The Surgeon at 2 A.M.

Plath, Sylvia

Primary Category: Literature / Poetry

Genre: Poem

Annotated by:
Coulehan, Jack
  • Date of entry: Jul-13-1996


This poem is in the surgeon's voice. He surveys his country's terrain, "a garden I have to do with--tubers and fruits / Oozing their jammy substances . . . . " He delves into the patient's organs, "I worm and hack in a purple wilderness." He admires the sunset-colored blood and the "blue piping" that conducts it through the body's intricate maze. When he removes a part of the body, it is sent to the lab ("a pathological salami") and "entombed in an icebox." The surgeon walks through the ward, casting his eyes on the sleeping patients: "I am the sun," he says, " . . . Grey faces, shuttered by drugs, follow me like flowers."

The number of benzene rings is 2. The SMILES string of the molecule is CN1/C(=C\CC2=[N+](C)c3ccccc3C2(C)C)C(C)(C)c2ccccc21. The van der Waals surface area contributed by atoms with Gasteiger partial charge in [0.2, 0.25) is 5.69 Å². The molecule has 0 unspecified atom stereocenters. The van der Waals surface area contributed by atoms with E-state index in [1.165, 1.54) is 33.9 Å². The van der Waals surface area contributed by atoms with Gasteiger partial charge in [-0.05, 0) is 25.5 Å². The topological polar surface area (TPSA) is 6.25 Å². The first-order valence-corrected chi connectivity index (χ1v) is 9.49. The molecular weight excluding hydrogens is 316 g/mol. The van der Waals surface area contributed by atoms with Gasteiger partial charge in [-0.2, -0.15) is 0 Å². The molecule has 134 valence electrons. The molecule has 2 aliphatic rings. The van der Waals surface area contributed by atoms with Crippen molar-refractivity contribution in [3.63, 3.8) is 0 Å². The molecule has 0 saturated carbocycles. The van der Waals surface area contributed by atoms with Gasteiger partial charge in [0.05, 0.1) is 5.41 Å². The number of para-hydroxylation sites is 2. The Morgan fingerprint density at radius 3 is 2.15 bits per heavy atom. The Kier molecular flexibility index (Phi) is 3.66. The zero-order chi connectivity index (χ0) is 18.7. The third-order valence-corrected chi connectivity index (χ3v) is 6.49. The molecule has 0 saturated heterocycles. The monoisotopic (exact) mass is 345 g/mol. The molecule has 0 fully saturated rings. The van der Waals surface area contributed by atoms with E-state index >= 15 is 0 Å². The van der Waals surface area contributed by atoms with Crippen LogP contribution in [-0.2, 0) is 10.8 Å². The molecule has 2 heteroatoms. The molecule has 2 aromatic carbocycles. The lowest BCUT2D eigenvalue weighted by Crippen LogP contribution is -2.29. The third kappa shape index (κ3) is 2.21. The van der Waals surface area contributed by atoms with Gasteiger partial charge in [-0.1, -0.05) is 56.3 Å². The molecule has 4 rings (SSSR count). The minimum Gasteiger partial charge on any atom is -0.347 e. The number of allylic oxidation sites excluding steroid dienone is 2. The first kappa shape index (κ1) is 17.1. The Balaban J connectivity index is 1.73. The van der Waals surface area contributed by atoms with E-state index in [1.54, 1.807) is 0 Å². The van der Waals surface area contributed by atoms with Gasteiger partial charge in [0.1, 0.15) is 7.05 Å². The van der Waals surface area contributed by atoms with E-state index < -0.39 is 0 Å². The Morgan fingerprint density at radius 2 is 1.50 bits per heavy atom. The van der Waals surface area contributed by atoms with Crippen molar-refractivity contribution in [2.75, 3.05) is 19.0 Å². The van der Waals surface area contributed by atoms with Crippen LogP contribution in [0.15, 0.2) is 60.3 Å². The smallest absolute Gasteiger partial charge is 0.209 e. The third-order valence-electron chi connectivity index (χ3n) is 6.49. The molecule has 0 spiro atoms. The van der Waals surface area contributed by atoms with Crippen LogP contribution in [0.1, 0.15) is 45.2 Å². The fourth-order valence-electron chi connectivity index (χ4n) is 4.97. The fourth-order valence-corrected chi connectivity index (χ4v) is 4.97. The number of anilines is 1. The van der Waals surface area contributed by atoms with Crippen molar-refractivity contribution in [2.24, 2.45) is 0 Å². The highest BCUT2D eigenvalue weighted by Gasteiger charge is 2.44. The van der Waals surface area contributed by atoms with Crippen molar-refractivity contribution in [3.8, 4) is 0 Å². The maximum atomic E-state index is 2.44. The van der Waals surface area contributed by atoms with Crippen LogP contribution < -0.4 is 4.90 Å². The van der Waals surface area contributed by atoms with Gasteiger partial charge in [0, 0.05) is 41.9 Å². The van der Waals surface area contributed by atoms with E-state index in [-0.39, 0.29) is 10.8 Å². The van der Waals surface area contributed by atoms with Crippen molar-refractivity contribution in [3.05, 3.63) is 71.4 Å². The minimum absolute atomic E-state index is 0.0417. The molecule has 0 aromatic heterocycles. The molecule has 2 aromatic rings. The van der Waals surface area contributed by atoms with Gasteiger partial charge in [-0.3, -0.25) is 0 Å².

The surgeon's power manifested in striking images. He has perfected the body, but has never seen the soul, as he walks through the dead of the night in lonely splendor. While the poem doesn't indicate the surgeon's gender, it seems clearly masculine.

Primary Source

Crossing the Water


Harper & Row

Place Published

New York